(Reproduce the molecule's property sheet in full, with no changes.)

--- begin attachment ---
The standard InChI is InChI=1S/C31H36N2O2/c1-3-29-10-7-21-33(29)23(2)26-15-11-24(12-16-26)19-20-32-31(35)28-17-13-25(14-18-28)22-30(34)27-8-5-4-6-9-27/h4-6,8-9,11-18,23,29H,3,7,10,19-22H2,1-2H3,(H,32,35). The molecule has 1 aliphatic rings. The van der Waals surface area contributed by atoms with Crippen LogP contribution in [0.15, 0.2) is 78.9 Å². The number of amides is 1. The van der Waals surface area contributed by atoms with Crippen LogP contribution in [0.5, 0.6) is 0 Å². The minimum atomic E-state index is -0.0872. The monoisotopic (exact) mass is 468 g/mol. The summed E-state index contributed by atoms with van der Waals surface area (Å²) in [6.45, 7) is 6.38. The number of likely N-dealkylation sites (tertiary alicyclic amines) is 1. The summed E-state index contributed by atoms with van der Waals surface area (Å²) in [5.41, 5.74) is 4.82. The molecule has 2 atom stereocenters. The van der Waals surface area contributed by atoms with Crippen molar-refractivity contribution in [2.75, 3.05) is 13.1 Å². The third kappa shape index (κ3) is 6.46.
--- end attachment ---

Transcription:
The standard InChI is InChI=1S/C31H36N2O2/c1-3-29-10-7-21-33(29)23(2)26-15-11-24(12-16-26)19-20-32-31(35)28-17-13-25(14-18-28)22-30(34)27-8-5-4-6-9-27/h4-6,8-9,11-18,23,29H,3,7,10,19-22H2,1-2H3,(H,32,35). The molecule has 1 aliphatic rings. The van der Waals surface area contributed by atoms with Crippen LogP contribution in [0.15, 0.2) is 78.9 Å². The number of amides is 1. The van der Waals surface area contributed by atoms with Crippen LogP contribution in [0.5, 0.6) is 0 Å². The minimum atomic E-state index is -0.0872. The monoisotopic (exact) mass is 468 g/mol. The summed E-state index contributed by atoms with van der Waals surface area (Å²) in [6.45, 7) is 6.38. The number of likely N-dealkylation sites (tertiary alicyclic amines) is 1. The summed E-state index contributed by atoms with van der Waals surface area (Å²) in [5.41, 5.74) is 4.82. The molecule has 2 atom stereocenters. The van der Waals surface area contributed by atoms with Crippen molar-refractivity contribution in [2.75, 3.05) is 13.1 Å². The third kappa shape index (κ3) is 6.46.